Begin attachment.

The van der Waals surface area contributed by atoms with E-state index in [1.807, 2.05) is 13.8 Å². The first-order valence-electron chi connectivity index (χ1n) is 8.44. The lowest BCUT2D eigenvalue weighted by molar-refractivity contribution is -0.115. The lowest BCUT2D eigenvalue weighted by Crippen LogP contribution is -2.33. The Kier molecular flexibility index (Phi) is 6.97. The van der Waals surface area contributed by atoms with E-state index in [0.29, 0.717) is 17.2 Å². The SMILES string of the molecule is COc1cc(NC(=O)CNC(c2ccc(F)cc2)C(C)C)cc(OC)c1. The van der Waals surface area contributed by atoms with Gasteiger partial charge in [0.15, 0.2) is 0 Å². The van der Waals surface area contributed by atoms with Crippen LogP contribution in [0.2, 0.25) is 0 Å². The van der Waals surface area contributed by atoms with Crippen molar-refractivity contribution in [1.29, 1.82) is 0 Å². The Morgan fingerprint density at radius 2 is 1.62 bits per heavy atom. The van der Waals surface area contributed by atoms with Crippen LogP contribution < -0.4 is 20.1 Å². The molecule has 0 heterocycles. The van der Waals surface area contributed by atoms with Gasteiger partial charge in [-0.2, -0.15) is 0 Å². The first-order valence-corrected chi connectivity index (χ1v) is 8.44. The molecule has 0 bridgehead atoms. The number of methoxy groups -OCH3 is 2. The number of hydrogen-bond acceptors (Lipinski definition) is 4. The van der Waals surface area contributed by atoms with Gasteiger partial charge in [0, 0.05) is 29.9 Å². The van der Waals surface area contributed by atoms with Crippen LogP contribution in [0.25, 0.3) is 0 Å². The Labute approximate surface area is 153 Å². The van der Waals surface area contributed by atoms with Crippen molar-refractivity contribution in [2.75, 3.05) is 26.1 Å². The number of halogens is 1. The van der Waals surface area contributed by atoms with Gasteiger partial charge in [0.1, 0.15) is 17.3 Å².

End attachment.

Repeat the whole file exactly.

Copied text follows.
The van der Waals surface area contributed by atoms with E-state index in [1.807, 2.05) is 13.8 Å². The first-order valence-electron chi connectivity index (χ1n) is 8.44. The lowest BCUT2D eigenvalue weighted by molar-refractivity contribution is -0.115. The lowest BCUT2D eigenvalue weighted by Crippen LogP contribution is -2.33. The Kier molecular flexibility index (Phi) is 6.97. The van der Waals surface area contributed by atoms with E-state index in [0.29, 0.717) is 17.2 Å². The SMILES string of the molecule is COc1cc(NC(=O)CNC(c2ccc(F)cc2)C(C)C)cc(OC)c1. The van der Waals surface area contributed by atoms with Gasteiger partial charge in [0.15, 0.2) is 0 Å². The van der Waals surface area contributed by atoms with Crippen LogP contribution in [0.2, 0.25) is 0 Å². The van der Waals surface area contributed by atoms with Crippen molar-refractivity contribution in [1.29, 1.82) is 0 Å². The Morgan fingerprint density at radius 2 is 1.62 bits per heavy atom. The van der Waals surface area contributed by atoms with Crippen LogP contribution < -0.4 is 20.1 Å². The molecule has 0 heterocycles. The van der Waals surface area contributed by atoms with Gasteiger partial charge in [-0.2, -0.15) is 0 Å². The first-order valence-corrected chi connectivity index (χ1v) is 8.44. The molecule has 0 bridgehead atoms. The number of methoxy groups -OCH3 is 2. The number of hydrogen-bond acceptors (Lipinski definition) is 4. The van der Waals surface area contributed by atoms with Gasteiger partial charge in [0, 0.05) is 29.9 Å². The van der Waals surface area contributed by atoms with Crippen LogP contribution in [0.25, 0.3) is 0 Å². The Labute approximate surface area is 153 Å². The van der Waals surface area contributed by atoms with Crippen molar-refractivity contribution in [2.75, 3.05) is 26.1 Å². The number of halogens is 1. The van der Waals surface area contributed by atoms with Gasteiger partial charge in [0.1, 0.15) is 17.3 Å².